I have a hybrid Baptist/Orthodox background (Mom was Baptist, Dad was Orthodox), so I too struggled with praying to the saints for a while.
I think the problem is we get hung up on the fact that we can't see them, even though they can see us.
Going back to Witega
's loan analogy, let's say you and your best friend are out shopping. You go to pay for an item, and you're a dollar short. Without thinking twice about it, because he's your best friend, you ask your friend, "Hey Joe, can I borrow a single, and I'll pay you back when we get to my house?"
Joe gladly gives you the single, and you're able to make your purchase. You thank God for putting such good friends in your life.
Now, no one here would say that such a transaction would represent a lack of faith in God because you asked your friend for a single instead of getting down on your knees and asking God to give you a dollar. You're perfectly comfortable asking Joe because Joe is a good friend, a blessing from God. Someone you have a relationship with and can rely on.
It's the same with the saints. God has blessed us with these role models of righteousness, people who were flesh and blood, just like you and me, and lived a wonderful Christian life. Some were pious from day one, others had a rocky beginning and found the Lord later in life.
I remember a priest telling me that he loved St. Nicholas Planas because unlike many saints who are monastics, St. Nicholas Planas was a married priest with a child, just like him. He was also from the same island that this priest's mother was from. So in many ways, this priest identified with St. Nicholas in a way that we can't always identify with Christ.
Christ was a single male living in Israel who never married and never had kids. For many of us, that's difficult to identify with. So, by looking to the saints, and finding someone we can identify with, and how they led their Christian walk, it helps us in our Christian walk.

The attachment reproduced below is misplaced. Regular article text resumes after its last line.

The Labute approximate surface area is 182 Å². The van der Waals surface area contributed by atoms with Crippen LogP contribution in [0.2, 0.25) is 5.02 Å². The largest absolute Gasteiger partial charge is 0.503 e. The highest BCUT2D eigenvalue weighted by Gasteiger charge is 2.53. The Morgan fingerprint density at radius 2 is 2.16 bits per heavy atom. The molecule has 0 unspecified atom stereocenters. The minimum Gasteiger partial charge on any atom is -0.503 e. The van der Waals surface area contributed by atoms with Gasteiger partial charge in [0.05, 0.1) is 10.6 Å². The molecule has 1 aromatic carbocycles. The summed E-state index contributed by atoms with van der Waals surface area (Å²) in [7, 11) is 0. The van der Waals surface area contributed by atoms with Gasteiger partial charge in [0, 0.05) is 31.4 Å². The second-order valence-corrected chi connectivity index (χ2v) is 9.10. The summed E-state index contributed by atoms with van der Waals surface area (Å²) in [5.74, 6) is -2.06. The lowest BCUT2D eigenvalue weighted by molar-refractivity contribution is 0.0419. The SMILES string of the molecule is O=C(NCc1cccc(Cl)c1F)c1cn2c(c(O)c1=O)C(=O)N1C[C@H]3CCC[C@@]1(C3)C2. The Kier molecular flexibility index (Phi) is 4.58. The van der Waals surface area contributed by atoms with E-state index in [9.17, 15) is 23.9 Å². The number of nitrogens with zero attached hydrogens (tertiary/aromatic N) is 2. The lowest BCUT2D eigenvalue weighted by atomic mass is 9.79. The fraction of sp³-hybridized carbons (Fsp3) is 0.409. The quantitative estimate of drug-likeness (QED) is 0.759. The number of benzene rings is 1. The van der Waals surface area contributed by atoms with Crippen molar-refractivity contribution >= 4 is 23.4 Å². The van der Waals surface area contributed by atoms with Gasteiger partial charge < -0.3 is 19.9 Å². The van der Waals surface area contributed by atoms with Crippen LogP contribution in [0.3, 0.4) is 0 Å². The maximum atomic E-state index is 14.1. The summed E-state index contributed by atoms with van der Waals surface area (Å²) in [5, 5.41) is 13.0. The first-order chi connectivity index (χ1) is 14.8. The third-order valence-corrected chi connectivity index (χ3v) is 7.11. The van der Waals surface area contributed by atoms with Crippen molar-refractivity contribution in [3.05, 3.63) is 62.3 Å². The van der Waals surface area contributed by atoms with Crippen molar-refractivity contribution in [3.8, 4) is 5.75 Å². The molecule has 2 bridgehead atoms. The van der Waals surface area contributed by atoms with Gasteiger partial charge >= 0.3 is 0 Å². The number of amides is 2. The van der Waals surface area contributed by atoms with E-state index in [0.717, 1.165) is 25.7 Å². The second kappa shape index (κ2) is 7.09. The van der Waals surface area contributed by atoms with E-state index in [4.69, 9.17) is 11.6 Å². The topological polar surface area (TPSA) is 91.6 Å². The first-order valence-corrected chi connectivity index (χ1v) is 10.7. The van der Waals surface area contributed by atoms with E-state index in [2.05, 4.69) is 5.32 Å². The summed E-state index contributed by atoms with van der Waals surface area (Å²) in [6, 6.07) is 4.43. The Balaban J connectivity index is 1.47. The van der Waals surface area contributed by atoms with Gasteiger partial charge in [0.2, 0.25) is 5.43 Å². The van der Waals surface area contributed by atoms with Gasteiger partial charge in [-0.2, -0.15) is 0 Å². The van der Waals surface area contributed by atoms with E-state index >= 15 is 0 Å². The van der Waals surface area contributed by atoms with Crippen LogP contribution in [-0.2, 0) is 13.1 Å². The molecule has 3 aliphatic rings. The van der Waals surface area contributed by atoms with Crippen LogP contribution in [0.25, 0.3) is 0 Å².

Just like our friends in real life do.
Now, to go back to your moving the box analogy.
This is a big box. Lots of weight associated with it. God is a big guy, He can handle it, but since all three of you are in the room, why not each take a corner and move it together?
After all, haven't you ever been in a situation where you have prayed about something, and you know God has heard your prayer, and you know he can handle it, but you still ask your wife, your friend, or pastor to pray for you as well? After all, multiple prayers can't hurt, right?
It's the same with praying to the saints.
During the Divine Liturgy, we address many prayers to God directly. Many hymns of praise are sung directly to Him. Yet look at the closing prayers of the Liturgy:
Priest: Glory to You, O God, our hope, glory to You.source
May Christ our true God (who rose from the dead), as a good, loving, and merciful God, have mercy upon us and save us, through the intercessions of His most pure and holy Mother; the power of the precious and life-giving Cross; the protection of the honorable, bodiless powers of heaven; the supplications of the honorable, glorious, prophet, and forerunner John the Baptist; the holy, glorious, and praiseworthy apostles; the holy, glorious, and triumphant martyrs; our holy and God-bearing Fathers (name of the church); the holy and righteous ancestors Joachim and Anna; Saint (of the day) whose memory we commemorate today, and all the saints.
People: Amen. Lord, grant long life to him who blesses and sanctifies us.
Priest: Through the prayers of our holy fathers, Lord Jesus Christ, our God, have mercy on us and save us.
So even though we go to God directly, we, in the immortal words of Paul McCartney and John Lennon, "get by with a little help from our friends."